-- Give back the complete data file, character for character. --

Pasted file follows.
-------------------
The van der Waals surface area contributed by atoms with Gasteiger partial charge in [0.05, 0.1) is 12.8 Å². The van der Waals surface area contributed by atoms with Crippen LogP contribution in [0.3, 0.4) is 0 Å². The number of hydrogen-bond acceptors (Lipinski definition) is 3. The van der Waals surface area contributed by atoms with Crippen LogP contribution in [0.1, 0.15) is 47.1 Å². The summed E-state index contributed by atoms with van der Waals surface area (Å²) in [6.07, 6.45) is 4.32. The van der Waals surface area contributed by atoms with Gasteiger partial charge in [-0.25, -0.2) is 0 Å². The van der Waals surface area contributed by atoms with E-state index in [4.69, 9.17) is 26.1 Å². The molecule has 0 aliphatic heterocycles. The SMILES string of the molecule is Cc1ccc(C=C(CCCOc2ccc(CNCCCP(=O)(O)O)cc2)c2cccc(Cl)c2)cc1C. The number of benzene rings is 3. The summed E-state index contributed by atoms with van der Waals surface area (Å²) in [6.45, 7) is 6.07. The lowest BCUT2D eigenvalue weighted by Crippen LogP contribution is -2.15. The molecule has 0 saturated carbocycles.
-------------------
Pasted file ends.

The van der Waals surface area contributed by atoms with Gasteiger partial charge in [0.05, 0.1) is 12.8 Å². The van der Waals surface area contributed by atoms with Crippen LogP contribution in [0.3, 0.4) is 0 Å². The number of hydrogen-bond acceptors (Lipinski definition) is 3. The van der Waals surface area contributed by atoms with Crippen LogP contribution in [0.1, 0.15) is 47.1 Å². The summed E-state index contributed by atoms with van der Waals surface area (Å²) in [6.07, 6.45) is 4.32. The van der Waals surface area contributed by atoms with Gasteiger partial charge in [-0.25, -0.2) is 0 Å². The van der Waals surface area contributed by atoms with E-state index in [4.69, 9.17) is 26.1 Å². The molecule has 0 aliphatic heterocycles. The SMILES string of the molecule is Cc1ccc(C=C(CCCOc2ccc(CNCCCP(=O)(O)O)cc2)c2cccc(Cl)c2)cc1C. The number of benzene rings is 3. The summed E-state index contributed by atoms with van der Waals surface area (Å²) in [6.45, 7) is 6.07. The lowest BCUT2D eigenvalue weighted by Crippen LogP contribution is -2.15. The molecule has 0 saturated carbocycles.